From Dontnod Entertainment, the studio responsible for both Remember Me and Life is Strange, comes Vampyr, an action-RPG that tackles the romantic monstrosity of vampirism.
Players take on the role of Dr. Jonathan Reid, a World War I veteran who’s ambushed by a vampire upon his return home to England. After Reid awakens as a vampire himself, he’s hunted as a monster. Choosing to hide in plain sight, Reid continues working as a doctor, aiding some and feeding on others.
The player is responsible for whom Reid feeds on. In fact, all of Vampyr is built upon this single mechanic: choice. The player chooses how Reid responds to others in conversation and whether he will react violently or passively to confrontation. Players also choose whether Reid nibbles upon the neck of murderers and molesters or gorges himself upon the flesh of innocents and children. Vampyr is a series of choices.
That system of choice ties into a risk vs. reward system that’s present throughout the game. Helping others, without feeding upon the populace, means the city will prosper. However, Reid won’t have the strength to survive many attacks and won’t be able to pull off the more impressive demonic vampire abilities at his disposal during combat. Things get trickier once the player learns that the healthier the mind and body, the greater the blood reward. So making the city safe without feeding is only half the temptation. Every person that Reid helps becomes a larger, more abundant resource for healthy blood and provides significantly more benefits than the blood of a bad person. This means the game is harder to play passively over time. Players will have to fight the impulse to give in to the same monstrous temptations that plague Reid if they want to end the game as a hero.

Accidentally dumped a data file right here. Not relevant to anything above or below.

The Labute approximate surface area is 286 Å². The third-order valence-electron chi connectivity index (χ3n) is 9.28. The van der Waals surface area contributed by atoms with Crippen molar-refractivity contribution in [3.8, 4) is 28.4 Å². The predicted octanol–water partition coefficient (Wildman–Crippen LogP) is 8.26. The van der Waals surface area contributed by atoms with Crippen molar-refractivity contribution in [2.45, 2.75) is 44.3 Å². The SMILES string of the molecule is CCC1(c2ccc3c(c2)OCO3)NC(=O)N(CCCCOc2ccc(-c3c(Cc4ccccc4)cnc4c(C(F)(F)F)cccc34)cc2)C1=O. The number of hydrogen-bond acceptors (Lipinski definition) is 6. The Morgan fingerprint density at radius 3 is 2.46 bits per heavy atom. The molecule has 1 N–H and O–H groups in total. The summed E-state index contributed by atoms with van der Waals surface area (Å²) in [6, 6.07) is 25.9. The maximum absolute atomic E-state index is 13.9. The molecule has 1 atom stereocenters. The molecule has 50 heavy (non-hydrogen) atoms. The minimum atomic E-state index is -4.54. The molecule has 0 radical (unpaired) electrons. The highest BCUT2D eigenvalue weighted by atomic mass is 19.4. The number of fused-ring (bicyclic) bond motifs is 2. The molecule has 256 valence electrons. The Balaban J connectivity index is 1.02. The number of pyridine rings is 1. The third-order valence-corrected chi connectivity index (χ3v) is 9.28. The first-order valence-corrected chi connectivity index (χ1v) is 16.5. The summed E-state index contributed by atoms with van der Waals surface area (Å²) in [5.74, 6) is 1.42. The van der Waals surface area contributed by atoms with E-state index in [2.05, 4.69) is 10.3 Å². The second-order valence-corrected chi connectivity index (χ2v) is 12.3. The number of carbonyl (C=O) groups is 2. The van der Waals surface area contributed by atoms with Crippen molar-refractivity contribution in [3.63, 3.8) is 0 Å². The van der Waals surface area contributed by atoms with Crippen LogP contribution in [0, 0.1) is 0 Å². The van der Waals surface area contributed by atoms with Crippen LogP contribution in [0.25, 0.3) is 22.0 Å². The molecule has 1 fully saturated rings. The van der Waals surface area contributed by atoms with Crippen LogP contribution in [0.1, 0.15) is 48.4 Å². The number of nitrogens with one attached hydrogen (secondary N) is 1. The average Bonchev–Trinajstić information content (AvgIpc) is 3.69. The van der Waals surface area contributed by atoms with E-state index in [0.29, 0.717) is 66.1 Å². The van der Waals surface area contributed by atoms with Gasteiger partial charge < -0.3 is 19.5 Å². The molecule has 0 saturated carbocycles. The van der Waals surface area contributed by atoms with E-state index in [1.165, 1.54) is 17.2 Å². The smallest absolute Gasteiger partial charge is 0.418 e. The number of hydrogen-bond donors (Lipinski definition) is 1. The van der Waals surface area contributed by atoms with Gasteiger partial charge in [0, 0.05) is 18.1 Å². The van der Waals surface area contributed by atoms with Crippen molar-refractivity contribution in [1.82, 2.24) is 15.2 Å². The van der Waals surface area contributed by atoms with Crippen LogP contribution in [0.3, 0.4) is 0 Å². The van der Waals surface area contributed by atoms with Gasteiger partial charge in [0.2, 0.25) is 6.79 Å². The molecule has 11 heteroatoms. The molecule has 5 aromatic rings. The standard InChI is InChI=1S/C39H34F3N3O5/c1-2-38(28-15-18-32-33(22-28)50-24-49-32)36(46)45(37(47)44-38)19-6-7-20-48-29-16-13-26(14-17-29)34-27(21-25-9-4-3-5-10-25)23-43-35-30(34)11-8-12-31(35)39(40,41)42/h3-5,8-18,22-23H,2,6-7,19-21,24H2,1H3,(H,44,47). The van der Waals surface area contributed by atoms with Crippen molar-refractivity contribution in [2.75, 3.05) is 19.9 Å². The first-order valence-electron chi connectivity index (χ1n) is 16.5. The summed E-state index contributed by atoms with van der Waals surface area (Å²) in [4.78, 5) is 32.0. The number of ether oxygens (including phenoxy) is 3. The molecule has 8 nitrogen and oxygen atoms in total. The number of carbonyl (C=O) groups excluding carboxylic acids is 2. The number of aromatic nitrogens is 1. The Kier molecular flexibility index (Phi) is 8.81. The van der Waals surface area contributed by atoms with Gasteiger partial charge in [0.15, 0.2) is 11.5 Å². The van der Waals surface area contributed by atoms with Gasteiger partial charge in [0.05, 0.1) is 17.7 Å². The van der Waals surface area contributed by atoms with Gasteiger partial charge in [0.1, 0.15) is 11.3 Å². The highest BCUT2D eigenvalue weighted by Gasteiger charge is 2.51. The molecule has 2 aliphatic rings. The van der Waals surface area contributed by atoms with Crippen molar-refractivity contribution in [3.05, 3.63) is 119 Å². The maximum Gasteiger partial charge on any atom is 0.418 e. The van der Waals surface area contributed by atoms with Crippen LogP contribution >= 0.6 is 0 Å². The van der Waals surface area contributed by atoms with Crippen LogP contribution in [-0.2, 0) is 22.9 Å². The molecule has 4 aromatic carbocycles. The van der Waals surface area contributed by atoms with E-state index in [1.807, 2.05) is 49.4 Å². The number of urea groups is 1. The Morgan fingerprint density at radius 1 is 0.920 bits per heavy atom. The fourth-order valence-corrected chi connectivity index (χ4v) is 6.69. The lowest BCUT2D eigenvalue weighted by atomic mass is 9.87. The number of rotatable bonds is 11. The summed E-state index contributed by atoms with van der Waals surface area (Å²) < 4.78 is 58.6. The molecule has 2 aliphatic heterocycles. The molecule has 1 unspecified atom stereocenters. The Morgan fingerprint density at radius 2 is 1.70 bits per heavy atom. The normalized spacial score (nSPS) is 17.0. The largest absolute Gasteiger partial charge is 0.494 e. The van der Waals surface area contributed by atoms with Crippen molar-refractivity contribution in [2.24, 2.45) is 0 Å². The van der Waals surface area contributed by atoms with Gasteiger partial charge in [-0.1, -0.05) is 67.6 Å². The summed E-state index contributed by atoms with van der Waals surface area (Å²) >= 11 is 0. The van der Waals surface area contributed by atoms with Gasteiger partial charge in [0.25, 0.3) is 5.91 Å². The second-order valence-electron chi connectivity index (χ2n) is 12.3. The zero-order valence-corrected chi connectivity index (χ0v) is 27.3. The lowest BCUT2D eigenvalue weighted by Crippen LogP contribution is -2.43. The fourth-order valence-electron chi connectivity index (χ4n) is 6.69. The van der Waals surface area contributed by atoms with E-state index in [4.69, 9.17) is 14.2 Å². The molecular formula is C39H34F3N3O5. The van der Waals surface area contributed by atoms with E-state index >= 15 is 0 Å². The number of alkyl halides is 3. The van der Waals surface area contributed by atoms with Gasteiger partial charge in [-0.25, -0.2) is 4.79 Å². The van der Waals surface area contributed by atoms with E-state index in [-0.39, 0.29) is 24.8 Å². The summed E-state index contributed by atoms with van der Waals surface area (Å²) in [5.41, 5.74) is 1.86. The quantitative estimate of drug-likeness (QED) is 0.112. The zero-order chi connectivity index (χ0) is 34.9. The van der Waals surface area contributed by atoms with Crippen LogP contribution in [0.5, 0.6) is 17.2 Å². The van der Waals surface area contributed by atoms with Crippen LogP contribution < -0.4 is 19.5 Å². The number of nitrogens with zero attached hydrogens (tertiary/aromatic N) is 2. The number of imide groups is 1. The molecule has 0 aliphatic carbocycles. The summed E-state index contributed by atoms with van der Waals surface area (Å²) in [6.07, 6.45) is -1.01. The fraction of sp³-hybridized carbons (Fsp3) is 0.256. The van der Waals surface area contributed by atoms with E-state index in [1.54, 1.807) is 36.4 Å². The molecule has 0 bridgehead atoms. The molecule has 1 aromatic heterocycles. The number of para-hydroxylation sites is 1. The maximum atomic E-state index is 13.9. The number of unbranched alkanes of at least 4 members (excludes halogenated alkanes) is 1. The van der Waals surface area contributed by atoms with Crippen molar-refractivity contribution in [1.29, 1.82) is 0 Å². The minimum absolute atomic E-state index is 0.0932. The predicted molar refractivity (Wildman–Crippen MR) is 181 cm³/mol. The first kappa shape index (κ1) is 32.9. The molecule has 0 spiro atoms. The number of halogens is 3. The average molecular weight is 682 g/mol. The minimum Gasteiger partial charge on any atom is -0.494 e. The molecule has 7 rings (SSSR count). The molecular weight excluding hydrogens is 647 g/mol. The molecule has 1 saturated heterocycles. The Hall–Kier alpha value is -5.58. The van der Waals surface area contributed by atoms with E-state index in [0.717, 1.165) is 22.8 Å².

For a look of Vampyr in action, check out this video:
Vampyr is available now for PS4, Xbox One, and PC. If you’re struggling to combat Reid’s vampiric urges, or want to know how to become the most powerful monster that Europe has ever seen, be sure to check out our Vampyr Wiki.
Jordan is an objective based gamer, and excels when it comes to solving logic-based puzzle. When he’s not replaying all four Mass Effect games again, you’ll typically find him trying out a new Metroidvania, pining for another Assassin’s Creed, or training in Rocket League.